The stakes for Chu in the coming election are high
Hung Hsiu-chu is almost certain to become the candidate representing the ruling Kuomintang (KMT) in next year’s presidential election. But running parallel to the presidential election will be another race between Hung and KMT Chairman Eric Chu for control of the party.
When a single person takes both positions, there won’t be any problem. That was the case with President Ma Ying Ying-jeou before he resigned as KMT chairman to take the blame for the party’s crushing defeat in the November local elections.
Ma has since become a lame duck, and in sharp contrast Chu has been looked upon as the “savior” of the party until recently. But Ma apparently has never stopped trying to exert his influence on the running of the party, particularly in the selection of its presidential candidate.
It has been said that Chu wanted Legislative Speaker Wang Jin-pyng to represent the party in the race, but Ma, who sees the parliamentary leader as the major obstacle to implementing his reform, was working against his nomination.
Whatever happened behind the scenes may never be confirmed, but the dark horse, namely Hung, is clearly on course to become the KMT presidential candidate, only pending formal confirmation of her nomination by the party congress.
The failure to have Wang represent the KMT is one of the first signs that Chu has not been in tight control of the party. He has yet to establish an authority immune to challenges.
Ma’s manipulation may have not gone public, but Chu is now facing open challenges from someone who is threatening to take over his authority completely. There have already been open conflicts between Chu and Hung.
Chu last week said that the party would arrange for Hung to visit the United States — an arrangement that Chu thought necessary in the wake of the recent U.S. trip that Tsai Ing-wen, the presidential candidate of the Democratic Progressive Party, went on.
But Hung did not hide her reluctance to go on such a trip. She asserted the party was not in a position to arrange such a trip for her. And she further dismissed the party’s authority in outlining a discourse for her cross-strait platform, maintaining that she was the only one who would be responsible for writing her own Taiwan-China policy.
It is not just embarrassing for the KMT chairman; it is also a warning, giving him a glimpse to what it would be like if Hung becomes president.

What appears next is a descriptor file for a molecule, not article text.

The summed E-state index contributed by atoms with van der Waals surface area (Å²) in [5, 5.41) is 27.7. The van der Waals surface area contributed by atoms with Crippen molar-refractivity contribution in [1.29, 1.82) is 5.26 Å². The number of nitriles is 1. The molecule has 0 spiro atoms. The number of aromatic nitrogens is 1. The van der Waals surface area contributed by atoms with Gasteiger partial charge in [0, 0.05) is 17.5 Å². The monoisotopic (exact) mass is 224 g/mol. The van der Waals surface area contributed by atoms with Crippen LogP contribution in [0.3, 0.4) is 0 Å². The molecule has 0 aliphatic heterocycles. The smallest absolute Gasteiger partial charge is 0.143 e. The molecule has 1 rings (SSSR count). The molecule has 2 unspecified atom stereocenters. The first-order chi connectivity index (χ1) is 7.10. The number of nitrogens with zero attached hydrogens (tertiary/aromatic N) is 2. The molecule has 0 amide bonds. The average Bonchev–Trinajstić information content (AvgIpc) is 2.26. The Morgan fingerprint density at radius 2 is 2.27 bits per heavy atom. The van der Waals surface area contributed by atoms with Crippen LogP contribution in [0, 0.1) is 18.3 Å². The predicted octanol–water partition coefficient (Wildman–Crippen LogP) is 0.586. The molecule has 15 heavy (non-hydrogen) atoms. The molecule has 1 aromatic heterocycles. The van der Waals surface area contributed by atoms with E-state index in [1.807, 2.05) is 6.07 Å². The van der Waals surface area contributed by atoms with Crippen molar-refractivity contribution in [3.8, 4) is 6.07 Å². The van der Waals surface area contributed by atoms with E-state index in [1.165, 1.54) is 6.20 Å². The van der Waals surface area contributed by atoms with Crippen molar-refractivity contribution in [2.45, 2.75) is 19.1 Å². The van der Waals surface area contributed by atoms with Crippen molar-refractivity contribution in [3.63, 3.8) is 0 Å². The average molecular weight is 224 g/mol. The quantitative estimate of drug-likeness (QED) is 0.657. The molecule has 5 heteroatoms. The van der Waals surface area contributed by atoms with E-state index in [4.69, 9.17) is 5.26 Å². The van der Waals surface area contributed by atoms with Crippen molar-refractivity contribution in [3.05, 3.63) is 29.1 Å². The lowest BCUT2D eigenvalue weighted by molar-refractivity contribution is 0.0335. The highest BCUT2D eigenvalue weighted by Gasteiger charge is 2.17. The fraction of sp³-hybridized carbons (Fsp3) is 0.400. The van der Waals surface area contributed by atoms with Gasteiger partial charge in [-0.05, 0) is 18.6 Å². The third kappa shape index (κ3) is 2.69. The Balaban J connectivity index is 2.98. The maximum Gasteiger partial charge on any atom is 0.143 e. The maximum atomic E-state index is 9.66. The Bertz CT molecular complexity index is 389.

It is believed that Hung originally did not really mean to go for the presidency. But now she is taking over Chu’s role as the “savior” of the party.
Chu has openly declared support for Hung, but the KMT chief must perfectly understand the implication of her nomination.
If she wins, Chu will hardly be able to take credit for her victory. It will be a winner-takes-all situation: the chances of her taking over the KMT leadership will be also high — an arrangement that is usually made to facilitate the coordination and management of both party and government.
Of course, Chu would stand a good chance of becoming premier. But in many cases, the chief of the ruling party has more influence than the premier. That is exactly the current situation inside the KMT and the government.
And if Hung becomes president, Chu would have to wait at least eight years before he could mount a bid of his own for the presidency.
If Hung loses, Chu will definitely have to take the blame. Supporters would blame him for his indecisiveness over the nomination process, for his refusal to represent the party in the election, and for his inability to field the strongest possible candidate.
The pressure for him to resign as party chief will be particularly high if the party also suffers a defeat in the legislative elections taking place simultaneously.
Ironically, although Chu is not running, the stakes for him are high. Some of his supporters are said to be still trying to maneuver for him to replace Hung as the KMT candidate.
But the nomination process has come to a point of no return, whereby any backpedaling would create substantial damage to the party.